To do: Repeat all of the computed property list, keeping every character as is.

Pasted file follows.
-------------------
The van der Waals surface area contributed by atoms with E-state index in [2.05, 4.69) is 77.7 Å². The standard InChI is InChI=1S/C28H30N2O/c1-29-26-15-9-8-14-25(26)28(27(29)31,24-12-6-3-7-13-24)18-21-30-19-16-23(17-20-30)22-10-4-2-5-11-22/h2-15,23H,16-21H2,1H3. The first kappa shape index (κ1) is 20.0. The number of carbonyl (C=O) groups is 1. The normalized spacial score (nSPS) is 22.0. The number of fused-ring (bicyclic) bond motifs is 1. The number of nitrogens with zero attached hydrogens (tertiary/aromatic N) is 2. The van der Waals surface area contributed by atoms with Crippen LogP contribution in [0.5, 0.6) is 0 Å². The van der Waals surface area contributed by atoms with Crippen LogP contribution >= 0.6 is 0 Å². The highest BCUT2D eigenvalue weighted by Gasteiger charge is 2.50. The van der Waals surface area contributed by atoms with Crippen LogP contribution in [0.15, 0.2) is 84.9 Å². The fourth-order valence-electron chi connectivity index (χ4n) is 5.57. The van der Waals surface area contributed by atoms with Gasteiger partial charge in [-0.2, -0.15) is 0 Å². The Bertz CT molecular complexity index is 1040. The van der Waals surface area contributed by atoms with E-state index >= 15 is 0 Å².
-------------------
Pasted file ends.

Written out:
The van der Waals surface area contributed by atoms with E-state index in [2.05, 4.69) is 77.7 Å². The standard InChI is InChI=1S/C28H30N2O/c1-29-26-15-9-8-14-25(26)28(27(29)31,24-12-6-3-7-13-24)18-21-30-19-16-23(17-20-30)22-10-4-2-5-11-22/h2-15,23H,16-21H2,1H3. The first kappa shape index (κ1) is 20.0. The number of carbonyl (C=O) groups is 1. The normalized spacial score (nSPS) is 22.0. The number of fused-ring (bicyclic) bond motifs is 1. The number of nitrogens with zero attached hydrogens (tertiary/aromatic N) is 2. The van der Waals surface area contributed by atoms with Crippen LogP contribution in [0.5, 0.6) is 0 Å². The van der Waals surface area contributed by atoms with Crippen LogP contribution >= 0.6 is 0 Å². The highest BCUT2D eigenvalue weighted by Gasteiger charge is 2.50. The van der Waals surface area contributed by atoms with Crippen LogP contribution in [0.15, 0.2) is 84.9 Å². The fourth-order valence-electron chi connectivity index (χ4n) is 5.57. The van der Waals surface area contributed by atoms with Gasteiger partial charge in [-0.2, -0.15) is 0 Å². The Bertz CT molecular complexity index is 1040. The van der Waals surface area contributed by atoms with E-state index >= 15 is 0 Å².